Biology MSc from 2018

Molecular, Immune- and Microbiology (MIM)

Overview of the field
This specialisation covers three scientific areas, which are focusing on the structure and function of biomolecules in living organisms and on the molecular-level chemical processes within the cell (biochemistry/molecular biology), focusing on the defense mechanisms of an organism against antigens and on the mechanisms maintaining its integrity (immunology), and the studies of microscopic-sized organisms (microbiology). These fields have important applied aspects, like molecular medicines, biotechnology, drug research and the bioremediation of contaminated sites. Due to the rapid methodological improvements of the last few decades, more and more significant discoveries were made. These are reflected in the Nobel Prize-winning scientific innovations and findings in the field of chemistry and physiology or medicine (novel therapies against infections, discoveries of molecular regulatory mechanisms and new structural biology techniques, revealing the microbiological background of certain cancer types and other diseases).

Teaching content

Within molecular biology, the diverse protein science and its theoretical and methodological background is explained, and additionally, emphasis is put on the practical application of the methodological arsenal of gene technology. The broad course collection of this specialization spans from the molecular mechanisms through the reactions of our body against infections and the pathological immune responses to the introduction of microorganisms adapted to extreme environmental conditions. Highlighted courses in this specialisation:

Protein Science: During this course all information are presented that are required for the understanding the relationships among the structure, function and interactions of proteins. Various methods used for in the studies of proteins and the topic ‘proteins as drug targets’ are also presented in the lectures.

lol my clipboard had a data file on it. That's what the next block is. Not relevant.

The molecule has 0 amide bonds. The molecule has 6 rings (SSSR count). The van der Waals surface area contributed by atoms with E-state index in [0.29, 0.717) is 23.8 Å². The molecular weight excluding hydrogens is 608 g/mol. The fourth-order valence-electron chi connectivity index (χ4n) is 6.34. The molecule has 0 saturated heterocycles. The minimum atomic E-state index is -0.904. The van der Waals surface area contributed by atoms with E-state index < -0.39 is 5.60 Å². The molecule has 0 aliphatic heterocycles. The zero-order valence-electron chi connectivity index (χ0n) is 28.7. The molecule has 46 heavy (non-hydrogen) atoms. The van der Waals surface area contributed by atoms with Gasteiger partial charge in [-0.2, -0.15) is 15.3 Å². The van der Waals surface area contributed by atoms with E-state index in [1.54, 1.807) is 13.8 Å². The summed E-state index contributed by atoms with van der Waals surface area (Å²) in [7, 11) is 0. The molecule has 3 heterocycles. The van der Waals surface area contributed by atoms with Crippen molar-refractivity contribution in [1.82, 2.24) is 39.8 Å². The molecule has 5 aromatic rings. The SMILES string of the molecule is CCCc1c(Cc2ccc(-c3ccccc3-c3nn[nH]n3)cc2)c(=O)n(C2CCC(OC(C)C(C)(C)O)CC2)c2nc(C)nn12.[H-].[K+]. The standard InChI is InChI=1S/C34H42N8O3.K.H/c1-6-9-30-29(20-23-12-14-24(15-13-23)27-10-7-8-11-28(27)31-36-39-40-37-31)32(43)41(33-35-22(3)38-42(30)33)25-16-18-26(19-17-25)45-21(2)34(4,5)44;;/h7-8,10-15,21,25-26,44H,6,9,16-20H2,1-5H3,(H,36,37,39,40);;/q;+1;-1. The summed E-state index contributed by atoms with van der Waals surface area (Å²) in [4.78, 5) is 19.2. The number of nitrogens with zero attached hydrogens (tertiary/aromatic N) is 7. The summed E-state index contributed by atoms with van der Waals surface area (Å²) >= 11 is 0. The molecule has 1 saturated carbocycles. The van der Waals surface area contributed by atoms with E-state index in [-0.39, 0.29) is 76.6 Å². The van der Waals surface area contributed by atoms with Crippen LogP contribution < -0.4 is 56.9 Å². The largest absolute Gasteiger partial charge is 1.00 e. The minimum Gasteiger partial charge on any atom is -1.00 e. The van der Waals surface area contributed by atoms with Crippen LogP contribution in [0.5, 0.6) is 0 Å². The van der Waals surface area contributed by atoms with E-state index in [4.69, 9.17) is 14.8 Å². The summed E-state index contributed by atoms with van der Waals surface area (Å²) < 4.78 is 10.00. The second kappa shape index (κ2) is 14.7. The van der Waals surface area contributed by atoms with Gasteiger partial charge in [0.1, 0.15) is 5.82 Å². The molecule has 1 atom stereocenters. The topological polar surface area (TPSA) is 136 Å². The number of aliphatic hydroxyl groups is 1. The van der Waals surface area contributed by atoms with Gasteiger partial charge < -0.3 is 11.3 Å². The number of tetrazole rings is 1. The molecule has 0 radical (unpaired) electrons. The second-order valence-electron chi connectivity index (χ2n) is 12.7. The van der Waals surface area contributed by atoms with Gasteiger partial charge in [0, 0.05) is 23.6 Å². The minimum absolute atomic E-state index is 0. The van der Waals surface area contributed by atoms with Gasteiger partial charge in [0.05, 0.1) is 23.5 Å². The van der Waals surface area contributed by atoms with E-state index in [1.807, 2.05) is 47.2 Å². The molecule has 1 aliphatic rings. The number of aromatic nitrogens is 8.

Gene Technology Practical: In this practical students will be familiar with the in vitro (cleavage, isolation, ligation) and in vivo steps (making competent cells, transfection, selection and clone identification) of molecular cloning. Students amplify DNA sequences using polymerase chain reaction and finally they produce recombinant fluorescent proteins in bacterial expression systems.

Immunopathology: During the course, those points of the immune system are emphasized where pathological reactions might emerge, which are followed by the topics: inherited and acquired immunodeficiency, different types of immune suppression and hypersensitivity reactions, autoimmune diseases and their systemic and organ-specific forms, immune responses against tumors, various forms of immune therapies and the immunological background of transplantations.

Advanced Practical Course in Immunology I.: The aim of this practical is to introduce the students to some methods based on immunologic reactions, which could be later applied during their studies or after graduation (these methods are also applied in different other fields for diagnostic, research or therapeutic purposes). Reactions based on antigen-antibody interactions and the separation and characterization of cell populations from blood by flow cytometry are among the most important methods presented.

Trends in Classical and Molecular Bacteriology: In this course, among others the following topics are presented in detail: animal-microbe and plant-microbe interactions, the newest cultivation-based, molecular microbiological and microscopic techniques, microbiology of aquatic habitats and anaerobic environments.